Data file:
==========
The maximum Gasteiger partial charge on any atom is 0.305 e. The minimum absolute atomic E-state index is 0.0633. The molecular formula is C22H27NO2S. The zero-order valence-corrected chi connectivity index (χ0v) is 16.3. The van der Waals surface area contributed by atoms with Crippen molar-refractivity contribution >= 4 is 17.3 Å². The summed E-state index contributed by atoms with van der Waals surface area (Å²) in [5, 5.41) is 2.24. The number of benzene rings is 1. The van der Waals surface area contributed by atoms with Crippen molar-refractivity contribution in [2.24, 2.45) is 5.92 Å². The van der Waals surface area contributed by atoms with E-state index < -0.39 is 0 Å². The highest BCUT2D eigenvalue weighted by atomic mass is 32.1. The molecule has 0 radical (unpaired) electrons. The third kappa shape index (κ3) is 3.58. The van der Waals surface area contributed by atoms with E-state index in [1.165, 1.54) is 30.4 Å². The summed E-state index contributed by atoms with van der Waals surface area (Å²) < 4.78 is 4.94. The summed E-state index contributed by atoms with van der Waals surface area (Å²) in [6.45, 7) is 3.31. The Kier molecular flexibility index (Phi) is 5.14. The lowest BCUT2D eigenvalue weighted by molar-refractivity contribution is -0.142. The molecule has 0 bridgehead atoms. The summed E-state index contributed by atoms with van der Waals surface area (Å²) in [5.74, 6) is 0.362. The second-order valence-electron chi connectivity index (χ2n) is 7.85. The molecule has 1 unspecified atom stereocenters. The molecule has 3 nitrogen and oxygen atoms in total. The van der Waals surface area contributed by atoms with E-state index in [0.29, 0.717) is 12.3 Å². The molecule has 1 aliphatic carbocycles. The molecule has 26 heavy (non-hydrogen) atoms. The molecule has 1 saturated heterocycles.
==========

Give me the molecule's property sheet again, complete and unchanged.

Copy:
The maximum Gasteiger partial charge on any atom is 0.305 e. The minimum absolute atomic E-state index is 0.0633. The molecular formula is C22H27NO2S. The zero-order valence-corrected chi connectivity index (χ0v) is 16.3. The van der Waals surface area contributed by atoms with Crippen molar-refractivity contribution >= 4 is 17.3 Å². The summed E-state index contributed by atoms with van der Waals surface area (Å²) in [5, 5.41) is 2.24. The number of benzene rings is 1. The van der Waals surface area contributed by atoms with Crippen molar-refractivity contribution in [2.24, 2.45) is 5.92 Å². The van der Waals surface area contributed by atoms with E-state index < -0.39 is 0 Å². The highest BCUT2D eigenvalue weighted by atomic mass is 32.1. The molecule has 0 radical (unpaired) electrons. The third kappa shape index (κ3) is 3.58. The van der Waals surface area contributed by atoms with E-state index in [1.165, 1.54) is 30.4 Å². The summed E-state index contributed by atoms with van der Waals surface area (Å²) < 4.78 is 4.94. The summed E-state index contributed by atoms with van der Waals surface area (Å²) in [6.45, 7) is 3.31. The Kier molecular flexibility index (Phi) is 5.14. The lowest BCUT2D eigenvalue weighted by molar-refractivity contribution is -0.142. The molecule has 0 bridgehead atoms. The summed E-state index contributed by atoms with van der Waals surface area (Å²) in [5.74, 6) is 0.362. The second-order valence-electron chi connectivity index (χ2n) is 7.85. The molecule has 1 unspecified atom stereocenters. The molecule has 3 nitrogen and oxygen atoms in total. The van der Waals surface area contributed by atoms with E-state index in [0.29, 0.717) is 12.3 Å². The molecule has 1 aliphatic carbocycles. The molecule has 26 heavy (non-hydrogen) atoms. The molecule has 1 saturated heterocycles.